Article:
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Form 990: How is the IRS Using your Information?

February 22, 2013

Your Form 900 could contain noncompliance indicators.

Last week I discussed some of the items in the IRS Exempt Organization Division’s 2012 report and their 2013 agenda. This week I am focusing on how the IRS is using the Form 990. Understanding how the IRS uses this form will help you file a better Form 990 this year and in the future.

One of the items on the 2013 IRS Exempt Organization (EO) Division’s agenda is the continued development and testing of potential “indicators of noncompliance” exhibited in the Form 990. They will use this information in their examination division for follow-up with organizations. Although the IRS revised the Form 990 way back in 2008 they are only now accumulating sufficient data to use in their quest to increase compliance with laws and regulations.

Very early in this process the IRS found that many organizations do not always accurately reflect their activities. If those organizations had been more careful in completing their returns, they might not have been identified by the IRS “indicators” or selected for examination. Thus, it is more important than ever that all organizations follow instructions, compute properly and report all information requested on their Forms 990 accurately. The bottom-line is that the IRS uses the Form 990 responses to select returns for examination, so it is in your best interest to file a complete and accurate return.

One of the studies now being conducted by the IRS is something they term as the “charitable spending initiative.” In this long-range study, EO is using data from filed Forms 990 to focus on the sources and uses of funds in the charitable sector and their relationship to charitable accomplishments. For example, some organizations report relatively large fund-raising expenditures when compared with expenditures for the organization’s charitable programs. The examinations that resulted from this indicator disclosed that in approximately 33% of the cases that reported high expense ratios turned out to be lower after examiners completed a full review of the books and records. Thus, it is apparent that organizations are not accurately allocating their expenses between program and administrative and fund-raising functions.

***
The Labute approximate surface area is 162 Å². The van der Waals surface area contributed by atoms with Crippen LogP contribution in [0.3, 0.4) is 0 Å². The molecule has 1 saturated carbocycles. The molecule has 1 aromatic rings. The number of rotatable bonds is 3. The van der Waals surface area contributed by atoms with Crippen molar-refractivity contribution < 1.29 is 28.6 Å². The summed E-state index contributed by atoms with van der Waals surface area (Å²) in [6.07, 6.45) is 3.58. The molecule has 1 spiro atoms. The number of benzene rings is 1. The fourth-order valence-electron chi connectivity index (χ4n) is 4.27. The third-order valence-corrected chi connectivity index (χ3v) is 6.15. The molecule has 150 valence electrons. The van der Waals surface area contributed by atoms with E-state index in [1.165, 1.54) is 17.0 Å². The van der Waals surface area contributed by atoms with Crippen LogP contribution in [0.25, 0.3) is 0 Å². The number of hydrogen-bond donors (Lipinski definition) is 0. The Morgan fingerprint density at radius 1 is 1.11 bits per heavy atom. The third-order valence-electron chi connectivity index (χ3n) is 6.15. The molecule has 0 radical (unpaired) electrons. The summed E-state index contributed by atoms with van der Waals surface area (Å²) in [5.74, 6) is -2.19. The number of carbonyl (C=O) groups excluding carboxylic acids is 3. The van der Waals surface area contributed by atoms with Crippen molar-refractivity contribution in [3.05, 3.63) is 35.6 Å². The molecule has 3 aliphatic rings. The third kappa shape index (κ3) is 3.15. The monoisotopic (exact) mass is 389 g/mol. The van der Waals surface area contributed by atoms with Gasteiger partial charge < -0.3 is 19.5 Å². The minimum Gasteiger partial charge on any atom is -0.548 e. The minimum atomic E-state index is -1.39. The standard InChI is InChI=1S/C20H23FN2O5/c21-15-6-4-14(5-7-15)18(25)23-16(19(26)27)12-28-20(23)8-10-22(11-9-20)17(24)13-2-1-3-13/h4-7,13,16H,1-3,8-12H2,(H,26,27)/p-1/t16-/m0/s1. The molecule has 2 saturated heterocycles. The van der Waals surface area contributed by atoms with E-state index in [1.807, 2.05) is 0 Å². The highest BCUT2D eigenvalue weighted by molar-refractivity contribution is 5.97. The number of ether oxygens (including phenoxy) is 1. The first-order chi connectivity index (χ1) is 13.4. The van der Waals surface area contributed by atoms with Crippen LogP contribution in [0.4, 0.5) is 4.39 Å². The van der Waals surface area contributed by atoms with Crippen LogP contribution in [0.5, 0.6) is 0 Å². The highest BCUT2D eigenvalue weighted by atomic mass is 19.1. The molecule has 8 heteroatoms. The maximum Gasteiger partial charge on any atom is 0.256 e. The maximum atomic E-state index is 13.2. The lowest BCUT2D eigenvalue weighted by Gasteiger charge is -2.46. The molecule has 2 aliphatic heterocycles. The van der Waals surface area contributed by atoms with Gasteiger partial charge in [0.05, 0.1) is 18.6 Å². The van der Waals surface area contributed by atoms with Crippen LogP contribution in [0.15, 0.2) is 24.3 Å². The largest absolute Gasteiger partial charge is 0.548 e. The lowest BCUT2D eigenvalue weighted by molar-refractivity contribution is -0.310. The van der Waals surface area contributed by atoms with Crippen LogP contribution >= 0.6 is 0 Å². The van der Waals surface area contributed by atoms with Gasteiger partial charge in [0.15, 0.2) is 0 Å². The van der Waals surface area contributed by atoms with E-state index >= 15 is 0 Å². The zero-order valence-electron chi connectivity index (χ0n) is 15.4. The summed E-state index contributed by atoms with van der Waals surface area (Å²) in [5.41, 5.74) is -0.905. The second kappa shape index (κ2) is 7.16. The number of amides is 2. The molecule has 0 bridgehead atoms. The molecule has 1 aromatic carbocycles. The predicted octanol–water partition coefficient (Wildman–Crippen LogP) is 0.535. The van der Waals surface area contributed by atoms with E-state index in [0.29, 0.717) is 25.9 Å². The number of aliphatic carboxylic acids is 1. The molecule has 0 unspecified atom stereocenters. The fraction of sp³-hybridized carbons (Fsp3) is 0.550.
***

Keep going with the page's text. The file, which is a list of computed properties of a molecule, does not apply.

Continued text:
Of course, some organizations that the IRS audited were found to be devoting too little of their resources to their charitable mission. The EO revoked the exempt status of four organizations due to either very little or no charitable activity or for inurement to an officer or director. Close to 100 organizations that received field audits had employment tax return issues resulting in additional tax assessments and financial penalties.

Compensation levels continue to be a concern for the IRS. The EO is not only focusing on high reported compensation levels but it is also reviewing organizations that report high annual gross receipts with low total compensation to officers, directors, trustees and key employees. The IRS is concerned with whether some organizations may be circumventing the goal of transparency by hiding compensation levels in other expenditure line items. During 2013 the EO Division will gather information from a random sample of organizations to further examine the reporting of compensation levels.

As you might imagine, political activity was a key concern in 2012. The IRS identified over 300 cases of potential impermissible campaign intervention. In addition to developing a list of organizations with potential impermissible campaign activity from the Form 990, the IRS receives referrals from outside sources alleging political campaign intervention which it also evaluates and tests for compliance with the law. Follow-up on these leads will continue into 2013.

Many organizations reported taxable unrelated business activities on their Form 990 but then did not file a Form 990-T. As hard as it is to believe that this could occur, the IRS reported receiving over $260,000 in delinquent tax payments from this activity. Once again, the IRS found that in 25% of the cases the organization had completed the Form 990 incorrectly and there was not unrelated business activity although it had been reported as so in the 990.

It appears that the message coming out of the IRS is that in a high percentage of cases, insufficient care is being taken in the preparation of the Form 990. Due to the IRS’s increased ability to identify “indicators of noncompliance” incorrectly prepared returns are more likely to trigger IRS questions or audits. The not-for-profit community is probably going to be surprised by this increase in activity related to the Form 990 because historically the filing of this Form, seldom if ever, caused a response from the IRS. Times are changing!

Related Posts:
Highlights of the 2013 Exempt Organization Work Plan posted 2/6/13
Making the Most of Your IRS Form 990 posted 9/17/12
Using Form 990 & Cost Allocation to Calculate Your Non-for-Profit Success posted 3/15/12

As one of the largest CPA firms in Boston, KLR is unique because they service over 220 not-for-profit organizations with compliance and consulting services. We have extensive experience helping Nonprofit organizations regarding boards, and board responsibilities, charitable contributions, taxes and 990 filing requirements. The KLR Nonprofit team is active in our local community and not-for-profit organizations, visit our Facebook page to see photos from our latest volunteer event.

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